This week, the Secretary-General of the United Nations (UN) Antonio Guterres presented “Our Common Agenda”. According to this ambitious repositioning plan, the UN is to address urgent global problems much more forcefully and advocate for a new social contract based on respect for human rights. Germany’s next federal government should take this proposal – aimed at launching a new phase of global common good promotion after the UN’s 75th anniversary – as an opportunity to increase the strategic value and coherence of German UN policy. It should invest in ideas and alliances that allow Germany to effectively use the UN in addressing global challenges and make the organisation fit for the future.
Germany is in a good position to take off multilaterally, notably because German engagement with the UN has expanded extensively in recent years. In 2016, Germany became the second largest contributor to the UN. This also applies to the financially most relevant areas of UN work, development cooperation and humanitarian aid. For individual entities such as the UN Development Programme (UNDP) or the World Health Organisation (WHO), Germany is currently the most important donor. Unlike other countries that cut their contributions during the COVID-19 pandemic, Germany significantly increased its assistance and has thus contributed to a more effective multilateral crisis response. Germany’s contributions to WHO almost tripled during the pandemic. Other development organisations such as the UN Children’s Fund (UNICEF) have received an increase in particularly valuable core funds that are not tied to donor requirements and can thus be used flexibly by UN organisations.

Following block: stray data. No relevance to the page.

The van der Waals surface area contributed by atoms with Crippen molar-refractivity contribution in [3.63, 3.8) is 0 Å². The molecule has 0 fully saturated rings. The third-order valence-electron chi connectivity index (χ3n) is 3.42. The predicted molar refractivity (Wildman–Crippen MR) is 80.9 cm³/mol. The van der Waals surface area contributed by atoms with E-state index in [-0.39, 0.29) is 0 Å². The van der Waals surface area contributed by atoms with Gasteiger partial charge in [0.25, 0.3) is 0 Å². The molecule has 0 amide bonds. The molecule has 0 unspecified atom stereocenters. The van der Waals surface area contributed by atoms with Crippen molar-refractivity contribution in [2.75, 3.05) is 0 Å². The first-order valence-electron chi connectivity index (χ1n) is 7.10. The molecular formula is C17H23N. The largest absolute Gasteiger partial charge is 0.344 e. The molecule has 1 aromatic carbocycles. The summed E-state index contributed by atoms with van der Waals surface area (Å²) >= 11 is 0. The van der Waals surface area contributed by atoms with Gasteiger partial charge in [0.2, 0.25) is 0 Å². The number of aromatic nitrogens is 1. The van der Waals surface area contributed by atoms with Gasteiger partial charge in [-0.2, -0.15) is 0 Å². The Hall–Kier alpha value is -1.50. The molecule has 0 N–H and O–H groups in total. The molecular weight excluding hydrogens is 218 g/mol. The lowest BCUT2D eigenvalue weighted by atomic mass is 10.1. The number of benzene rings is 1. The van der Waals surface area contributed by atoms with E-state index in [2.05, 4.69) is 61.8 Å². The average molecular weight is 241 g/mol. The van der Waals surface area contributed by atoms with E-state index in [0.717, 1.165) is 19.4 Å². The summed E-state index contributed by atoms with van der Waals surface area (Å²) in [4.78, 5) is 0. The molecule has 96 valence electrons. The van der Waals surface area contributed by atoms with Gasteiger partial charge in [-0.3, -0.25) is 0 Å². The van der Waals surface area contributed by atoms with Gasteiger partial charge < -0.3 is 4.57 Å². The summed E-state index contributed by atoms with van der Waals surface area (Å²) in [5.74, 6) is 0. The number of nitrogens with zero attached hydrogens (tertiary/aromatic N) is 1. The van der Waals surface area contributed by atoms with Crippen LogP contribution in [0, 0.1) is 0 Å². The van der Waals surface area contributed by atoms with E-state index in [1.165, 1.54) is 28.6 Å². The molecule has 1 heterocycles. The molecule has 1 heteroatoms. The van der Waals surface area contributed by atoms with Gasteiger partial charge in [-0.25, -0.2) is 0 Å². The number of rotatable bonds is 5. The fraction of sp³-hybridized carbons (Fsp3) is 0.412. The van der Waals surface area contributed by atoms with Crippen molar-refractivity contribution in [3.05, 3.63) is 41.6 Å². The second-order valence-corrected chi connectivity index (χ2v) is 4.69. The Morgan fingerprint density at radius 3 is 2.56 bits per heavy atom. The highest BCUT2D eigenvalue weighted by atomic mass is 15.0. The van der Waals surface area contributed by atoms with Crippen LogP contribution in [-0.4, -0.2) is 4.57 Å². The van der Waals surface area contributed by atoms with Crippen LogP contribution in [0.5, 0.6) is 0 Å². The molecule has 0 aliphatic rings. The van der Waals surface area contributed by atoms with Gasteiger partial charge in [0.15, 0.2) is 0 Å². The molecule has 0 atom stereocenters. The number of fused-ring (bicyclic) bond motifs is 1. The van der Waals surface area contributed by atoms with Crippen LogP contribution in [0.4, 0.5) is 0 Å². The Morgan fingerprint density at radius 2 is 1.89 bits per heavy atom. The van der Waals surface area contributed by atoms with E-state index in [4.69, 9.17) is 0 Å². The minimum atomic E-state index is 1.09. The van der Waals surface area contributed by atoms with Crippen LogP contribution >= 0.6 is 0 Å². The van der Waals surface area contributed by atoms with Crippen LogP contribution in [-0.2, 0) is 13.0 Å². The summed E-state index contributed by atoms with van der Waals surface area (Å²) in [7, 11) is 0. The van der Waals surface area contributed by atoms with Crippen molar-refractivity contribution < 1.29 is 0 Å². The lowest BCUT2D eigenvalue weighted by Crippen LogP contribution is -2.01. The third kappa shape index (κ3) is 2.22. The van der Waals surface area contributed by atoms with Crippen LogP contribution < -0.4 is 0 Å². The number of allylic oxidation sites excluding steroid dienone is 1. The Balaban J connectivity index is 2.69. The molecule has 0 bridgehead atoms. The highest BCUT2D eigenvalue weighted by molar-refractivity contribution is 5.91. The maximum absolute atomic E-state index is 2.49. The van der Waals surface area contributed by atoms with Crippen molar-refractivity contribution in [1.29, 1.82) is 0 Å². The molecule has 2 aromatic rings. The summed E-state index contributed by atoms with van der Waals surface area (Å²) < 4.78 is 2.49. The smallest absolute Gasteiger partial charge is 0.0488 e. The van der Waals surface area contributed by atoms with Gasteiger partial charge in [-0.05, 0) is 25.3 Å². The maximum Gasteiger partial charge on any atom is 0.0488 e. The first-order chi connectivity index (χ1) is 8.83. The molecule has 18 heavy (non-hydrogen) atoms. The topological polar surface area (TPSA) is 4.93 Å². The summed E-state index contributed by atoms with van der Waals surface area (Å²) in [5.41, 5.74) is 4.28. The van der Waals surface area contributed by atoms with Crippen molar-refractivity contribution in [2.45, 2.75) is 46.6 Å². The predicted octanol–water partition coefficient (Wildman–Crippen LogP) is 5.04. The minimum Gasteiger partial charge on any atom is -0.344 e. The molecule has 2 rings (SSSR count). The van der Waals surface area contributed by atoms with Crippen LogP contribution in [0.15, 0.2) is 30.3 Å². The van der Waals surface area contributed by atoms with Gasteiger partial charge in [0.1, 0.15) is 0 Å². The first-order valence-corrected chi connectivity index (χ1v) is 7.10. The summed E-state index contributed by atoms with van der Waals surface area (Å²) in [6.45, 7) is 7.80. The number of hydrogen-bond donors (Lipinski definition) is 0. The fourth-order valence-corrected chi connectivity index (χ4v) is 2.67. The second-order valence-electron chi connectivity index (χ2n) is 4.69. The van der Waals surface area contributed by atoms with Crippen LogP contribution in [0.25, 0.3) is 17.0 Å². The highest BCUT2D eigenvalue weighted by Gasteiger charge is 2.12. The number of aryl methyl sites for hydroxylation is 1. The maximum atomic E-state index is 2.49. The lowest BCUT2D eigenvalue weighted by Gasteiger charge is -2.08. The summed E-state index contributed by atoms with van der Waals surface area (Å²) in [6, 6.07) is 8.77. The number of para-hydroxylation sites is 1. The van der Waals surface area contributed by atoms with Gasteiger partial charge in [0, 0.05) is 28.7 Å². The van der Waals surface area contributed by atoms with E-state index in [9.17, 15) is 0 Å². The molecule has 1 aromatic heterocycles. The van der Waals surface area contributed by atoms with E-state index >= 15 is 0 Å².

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This publication first appeared on the DIE site.
Authors: Max-Otto Baumann, Sebastian Haug and Silke Weinlich (DIE).
Photo by Mika Baumeister on Unsplash.
The views are those of the authors and not necessarily those of ETTG.